Modifications had reduced capsized boat’s stability, report finds

Modifications made to a fishing boat that capsized with the loss of two lives had reduced the vessel’s stability, a report has found.

The prawn trawler Nancy Glen capsized “rapidly” as it turned to starboard in darkness and it sank in Loch Fyne, Argyll and Bute, on January 18 last year.

The Marine Accident Investigation Branch (MAIB) found that it overturned after one of its nets became fouled with mud and seabed debris during a turning manoeuvre.

Investigators found that various modifications, culminating in the replacement of a crane with a heavier model, had “significantly” increased its vulnerability to capsizing.

The MAIB also noted that the owners and skippers of small fishing vessels can be unaware of the risks of not carrying out stability assessments, and it recommended that the Maritime and Coastguard Agency ensures the stability of such boats is assessed regularly.

The report further suggested that the cumulative effect of long working days on the crew could have impacted on their ability to react to an emergency.

The Nancy Glen capsized in Lower Loch Fyne near Tarbert at around 5.50pm, sparking a major search and rescue response.

Duncan MacDougall, 46, and Przemek Krawczyk, 38, who lived in the village, were on board when the trawler sank and lost their lives.

Mr MacDougall, the skipper, and Mr Krawczyk, a Polish national who had lived in Tarbert for a number of years, were both described as experienced fishermen.

A third crew member was pulled from the water by the crew of a passing boat and survived.

The report on the MAIB investigation into the tragedy stated: “Nancy Glen was trawling when its starboard net became fouled with mud and debris from the seabed during a turn to starboard, and the vessel capsized rapidly.

“One of the crew escaped but the skipper and the other crewman were trapped inside.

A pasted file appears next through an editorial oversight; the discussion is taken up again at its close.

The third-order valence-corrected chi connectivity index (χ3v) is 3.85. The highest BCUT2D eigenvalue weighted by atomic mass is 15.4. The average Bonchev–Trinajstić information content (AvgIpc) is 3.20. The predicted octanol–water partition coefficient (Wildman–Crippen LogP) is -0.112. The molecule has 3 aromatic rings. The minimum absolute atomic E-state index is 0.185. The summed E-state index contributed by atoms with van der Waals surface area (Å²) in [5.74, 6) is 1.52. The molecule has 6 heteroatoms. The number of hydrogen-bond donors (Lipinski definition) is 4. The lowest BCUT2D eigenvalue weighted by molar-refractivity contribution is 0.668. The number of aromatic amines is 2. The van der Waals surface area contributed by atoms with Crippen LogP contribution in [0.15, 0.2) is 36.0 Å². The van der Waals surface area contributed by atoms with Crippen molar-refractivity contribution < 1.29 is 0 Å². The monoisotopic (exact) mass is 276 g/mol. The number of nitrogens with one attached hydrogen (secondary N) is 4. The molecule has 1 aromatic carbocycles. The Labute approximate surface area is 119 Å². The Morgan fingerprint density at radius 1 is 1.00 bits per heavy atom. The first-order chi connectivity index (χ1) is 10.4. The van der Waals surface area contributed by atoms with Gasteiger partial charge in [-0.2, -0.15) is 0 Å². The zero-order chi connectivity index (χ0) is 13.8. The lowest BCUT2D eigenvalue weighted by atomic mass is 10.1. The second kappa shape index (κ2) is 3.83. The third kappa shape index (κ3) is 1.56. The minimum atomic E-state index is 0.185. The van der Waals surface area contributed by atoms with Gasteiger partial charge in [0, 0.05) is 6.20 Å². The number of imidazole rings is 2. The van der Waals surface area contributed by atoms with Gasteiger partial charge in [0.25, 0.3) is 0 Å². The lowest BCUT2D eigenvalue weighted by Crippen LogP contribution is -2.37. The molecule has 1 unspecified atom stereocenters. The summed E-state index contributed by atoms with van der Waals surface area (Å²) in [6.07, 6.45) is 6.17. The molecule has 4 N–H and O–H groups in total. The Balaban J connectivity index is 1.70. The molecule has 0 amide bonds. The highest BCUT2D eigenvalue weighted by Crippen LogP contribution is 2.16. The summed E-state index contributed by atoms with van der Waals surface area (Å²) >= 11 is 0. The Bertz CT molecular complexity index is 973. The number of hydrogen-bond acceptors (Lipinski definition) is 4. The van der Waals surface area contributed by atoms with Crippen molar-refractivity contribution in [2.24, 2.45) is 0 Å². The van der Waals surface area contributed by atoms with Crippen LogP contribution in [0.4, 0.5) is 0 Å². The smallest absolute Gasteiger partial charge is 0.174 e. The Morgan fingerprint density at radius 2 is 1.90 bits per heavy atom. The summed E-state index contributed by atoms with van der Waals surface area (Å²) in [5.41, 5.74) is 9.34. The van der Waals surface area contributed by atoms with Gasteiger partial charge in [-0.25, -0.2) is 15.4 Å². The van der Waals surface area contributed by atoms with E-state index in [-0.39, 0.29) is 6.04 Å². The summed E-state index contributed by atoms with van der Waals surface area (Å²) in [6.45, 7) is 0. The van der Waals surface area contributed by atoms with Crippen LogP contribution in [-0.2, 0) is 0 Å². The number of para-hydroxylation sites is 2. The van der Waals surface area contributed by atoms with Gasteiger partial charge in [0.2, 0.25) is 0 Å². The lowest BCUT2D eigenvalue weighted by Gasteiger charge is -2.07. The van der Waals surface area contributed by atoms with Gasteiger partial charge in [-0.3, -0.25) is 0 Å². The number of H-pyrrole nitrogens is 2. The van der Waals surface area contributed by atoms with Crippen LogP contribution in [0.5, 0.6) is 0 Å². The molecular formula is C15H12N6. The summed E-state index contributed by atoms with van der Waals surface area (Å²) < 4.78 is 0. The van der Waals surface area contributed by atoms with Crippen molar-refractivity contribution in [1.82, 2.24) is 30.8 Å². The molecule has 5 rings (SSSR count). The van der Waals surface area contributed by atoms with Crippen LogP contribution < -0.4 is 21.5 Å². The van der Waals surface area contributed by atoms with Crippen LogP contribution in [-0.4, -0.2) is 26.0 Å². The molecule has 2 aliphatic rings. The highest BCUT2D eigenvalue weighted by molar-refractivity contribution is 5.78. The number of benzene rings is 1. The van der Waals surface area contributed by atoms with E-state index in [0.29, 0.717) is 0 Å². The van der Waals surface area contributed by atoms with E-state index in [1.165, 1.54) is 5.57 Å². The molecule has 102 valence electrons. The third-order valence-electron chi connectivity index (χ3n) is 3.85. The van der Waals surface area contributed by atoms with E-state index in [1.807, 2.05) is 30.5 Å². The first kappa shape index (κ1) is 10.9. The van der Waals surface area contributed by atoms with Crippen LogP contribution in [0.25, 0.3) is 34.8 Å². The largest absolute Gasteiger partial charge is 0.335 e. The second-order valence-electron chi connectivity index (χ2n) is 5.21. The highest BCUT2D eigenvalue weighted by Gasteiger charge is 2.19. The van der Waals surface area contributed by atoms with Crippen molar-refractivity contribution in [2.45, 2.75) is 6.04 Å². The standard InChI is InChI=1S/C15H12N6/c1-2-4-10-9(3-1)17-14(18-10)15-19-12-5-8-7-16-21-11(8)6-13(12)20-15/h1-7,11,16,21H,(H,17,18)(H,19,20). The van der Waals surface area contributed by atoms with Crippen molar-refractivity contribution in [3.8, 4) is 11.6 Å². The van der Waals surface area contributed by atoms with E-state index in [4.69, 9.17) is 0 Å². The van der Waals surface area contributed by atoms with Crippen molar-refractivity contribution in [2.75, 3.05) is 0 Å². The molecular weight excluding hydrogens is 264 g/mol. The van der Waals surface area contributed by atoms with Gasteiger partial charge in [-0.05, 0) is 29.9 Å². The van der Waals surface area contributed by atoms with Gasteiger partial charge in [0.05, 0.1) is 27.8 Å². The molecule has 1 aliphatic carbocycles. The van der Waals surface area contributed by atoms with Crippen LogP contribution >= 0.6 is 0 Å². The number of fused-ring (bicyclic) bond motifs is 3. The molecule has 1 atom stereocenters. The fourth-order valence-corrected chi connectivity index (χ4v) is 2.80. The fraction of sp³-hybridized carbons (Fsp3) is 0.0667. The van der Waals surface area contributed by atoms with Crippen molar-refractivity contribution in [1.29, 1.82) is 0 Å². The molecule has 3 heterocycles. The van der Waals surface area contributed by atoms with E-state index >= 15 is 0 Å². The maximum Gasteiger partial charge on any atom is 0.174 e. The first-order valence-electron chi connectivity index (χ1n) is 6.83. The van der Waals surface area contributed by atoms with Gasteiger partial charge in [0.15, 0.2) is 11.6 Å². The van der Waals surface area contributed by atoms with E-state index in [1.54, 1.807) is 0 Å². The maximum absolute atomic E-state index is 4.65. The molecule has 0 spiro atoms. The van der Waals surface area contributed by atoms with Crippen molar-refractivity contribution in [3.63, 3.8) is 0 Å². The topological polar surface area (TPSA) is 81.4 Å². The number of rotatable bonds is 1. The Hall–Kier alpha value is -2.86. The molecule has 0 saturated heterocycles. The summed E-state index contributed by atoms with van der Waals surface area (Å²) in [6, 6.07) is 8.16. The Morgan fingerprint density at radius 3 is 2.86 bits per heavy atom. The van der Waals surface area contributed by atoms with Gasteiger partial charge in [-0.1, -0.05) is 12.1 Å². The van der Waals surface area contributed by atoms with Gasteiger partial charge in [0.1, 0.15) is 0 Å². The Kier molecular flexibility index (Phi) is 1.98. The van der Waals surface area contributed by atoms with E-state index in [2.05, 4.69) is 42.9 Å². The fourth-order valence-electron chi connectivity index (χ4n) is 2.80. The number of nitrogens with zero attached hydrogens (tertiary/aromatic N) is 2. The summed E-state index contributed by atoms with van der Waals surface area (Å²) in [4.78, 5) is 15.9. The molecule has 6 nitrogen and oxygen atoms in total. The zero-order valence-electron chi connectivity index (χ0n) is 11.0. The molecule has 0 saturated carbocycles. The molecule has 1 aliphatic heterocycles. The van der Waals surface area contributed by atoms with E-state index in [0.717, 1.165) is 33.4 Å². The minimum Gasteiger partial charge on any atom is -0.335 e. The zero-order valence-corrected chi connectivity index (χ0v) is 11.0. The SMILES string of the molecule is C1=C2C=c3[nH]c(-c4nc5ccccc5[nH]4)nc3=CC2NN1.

“The missing crewmen’s bodies were recovered when the wreck was salvaged.”

Underwater surveys following the sinking revealed that the boat’s port net was empty, while the starboard net was full of mud and was largely buried beneath the seabed surface.

Investigators assessed that the rapid capsizing of the boat, the inrush of water to the wheelhouse, the displacement of gear on board and disorientation “denied the skipper and second crewman the chance to escape”.

The MAIB concluded that the boat’s stability had been “insufficient” to overcome the effect of the increased load on the net and the turn to starboard.

It identified various modifications made to the 13m-long boat since 2002 and noted that its “reduced stability can be directly attributed to the effect of the modifications”.

The report stated: “The MAIB’s investigation established that through life modifications to Nancy Glen culminating in the replacement of the crane with a heavier model, had reduced the vessel’s stability, significantly increasing its vulnerability to capsize.

“Despite the skipper’s attempt to bring the situation under control, the combined effect of the increased towing load from the fouled net, the turn to starboard and the limited stability meant that Nancy Glen was unable to recover from the rapid heel to starboard.”

Investigators said the trawler’s owners had made their own stability assessment and, in some cases, had taken professional advice on the effect of modifications before they were implemented.

But the MAIB found that there was no requirement for the skipper or crew of small fishing vessels to undertake stability awareness training, which limited their ability to conduct effective stability assessments.

The report also said there was insufficient evidence to conclude that fatigue had contributed to the accident, but added: “However, the cumulative effect of long working days … could have impacted on the crew’s ability to react to an emergency.”

The MAIB’s chief inspector of marine accidents, Andrew Moll, said: “The capsize and sinking of Nancy Glen, which resulted in the tragic loss of two respected Tarbert fishermen, has again demonstrated the consequences of not knowing how stable a boat is.”

He added: “The MAIB has recommended that the Maritime and Coastguard Agency implements changes to legislation to require both new and existing small fishing vessels to assess their current stability and to continue to monitor this throughout the life of the vessel.”

The MAIB’s findings were released on Thursday after it emerged that the criminal investigation into the sinking of the trawler has been dropped. A fatal accident inquiry will be held in due course.